Globalization will continue to have a dramatic impact on labor markets. The Harvard economist, Richard Freeman, has calculated that the global workforce has doubled since the fall of the Iron and Bamboo Curtains as a result of the effective addition of workers from China, India and the former Soviet Union. According to Freeman, the capital/labor ratio has been lowered to 55%-60% of what it would be otherwise, thereby reducing the return to labor and increasing the return to capital. As Freeman said, "A decline in the global capital/labor ratio shifts the balance of power in markets toward capital as more workers compete for working with that capital." Based on Freeman's calculations, thirty years will need to elapse before the global economy returns to the capital ratio that existed when the Iron Curtain fell. If true, this implies an extended period of low inflation.

David Rosenberg, the excellent Chief Economist of Merrill Lynch, calculates that China and India, in recent years, added roughly 18 million new jobs per annum. If, as Rosenberg assumes, 10% of these jobs resulted from globalization, this would equate to 1.8 million jobs per year, which is roughly equal to a full year of U.S. employment increases. In other words, jobs were created, not in the U.S., but in low wage countries (China and India). Furthermore, Rosenberg observes that while the personal saving rate has fallen to nearly zero in the United States, it is 30% and 40% in India and China, respectively. Accordingly, final demand abroad is extremely weak relative to job and income growth. The recycling of this saving pool has been credited with helping to create the lower interest rate environment around the world.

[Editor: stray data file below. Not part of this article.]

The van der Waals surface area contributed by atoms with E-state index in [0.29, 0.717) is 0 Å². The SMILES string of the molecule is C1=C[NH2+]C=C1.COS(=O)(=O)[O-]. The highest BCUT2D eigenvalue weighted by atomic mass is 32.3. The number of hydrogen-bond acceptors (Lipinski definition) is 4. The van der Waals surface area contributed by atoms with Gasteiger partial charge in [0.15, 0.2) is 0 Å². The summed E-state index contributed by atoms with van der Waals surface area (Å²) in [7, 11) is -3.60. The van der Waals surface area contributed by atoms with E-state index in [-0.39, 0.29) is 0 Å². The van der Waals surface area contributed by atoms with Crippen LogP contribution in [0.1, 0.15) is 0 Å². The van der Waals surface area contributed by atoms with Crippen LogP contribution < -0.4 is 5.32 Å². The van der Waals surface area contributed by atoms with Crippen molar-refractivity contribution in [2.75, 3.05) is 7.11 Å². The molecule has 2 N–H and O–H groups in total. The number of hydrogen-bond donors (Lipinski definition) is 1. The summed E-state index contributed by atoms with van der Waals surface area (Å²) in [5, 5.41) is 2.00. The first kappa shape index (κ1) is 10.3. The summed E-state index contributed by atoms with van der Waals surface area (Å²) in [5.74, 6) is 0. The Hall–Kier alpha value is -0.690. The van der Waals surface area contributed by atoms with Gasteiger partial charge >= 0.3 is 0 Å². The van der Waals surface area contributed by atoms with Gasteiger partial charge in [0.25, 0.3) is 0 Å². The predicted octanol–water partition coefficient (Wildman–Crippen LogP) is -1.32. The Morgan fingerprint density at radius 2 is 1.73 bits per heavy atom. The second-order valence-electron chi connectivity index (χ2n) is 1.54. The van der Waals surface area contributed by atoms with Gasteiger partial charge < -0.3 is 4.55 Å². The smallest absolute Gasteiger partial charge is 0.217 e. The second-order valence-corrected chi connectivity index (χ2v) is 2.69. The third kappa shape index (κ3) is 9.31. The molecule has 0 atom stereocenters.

The lesson here seems to be that first, our $12 trillion GDP economy can be significantly influenced by the $44 trillion world economy, and second, long term forces—or secular trends—can, in fact, overwhelm the normal U.S. cyclical economic developments.

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Secular Influences

HIMCO has studied secular forces as far back as 1871, the year that the S&P was initiated. Our research article regarding the risk premium that appeared in the winter 2002 issue of the Journal of Portfolio Management resulted in highlighting some secular forces that have the potential for overwhelming cyclical developments. Within that time frame, two distinct and different global market places developed-an "open" market and a "closed" market. The "open" or global market lasted from 1871 through 1945, and then became "closed" or restricted from 1946 through 1989. This "closed" period was a result of nearly half the world's population residing behind the Iron and Bamboo Curtains. The fall of the Iron Curtain and opening of China reversed the "closed" period to another "open" period in the world economy, and the impact of this change back to an "open" global system will continue to be significant in the years to come, as highlighted by Professor Freeman.

Open And Closed Economies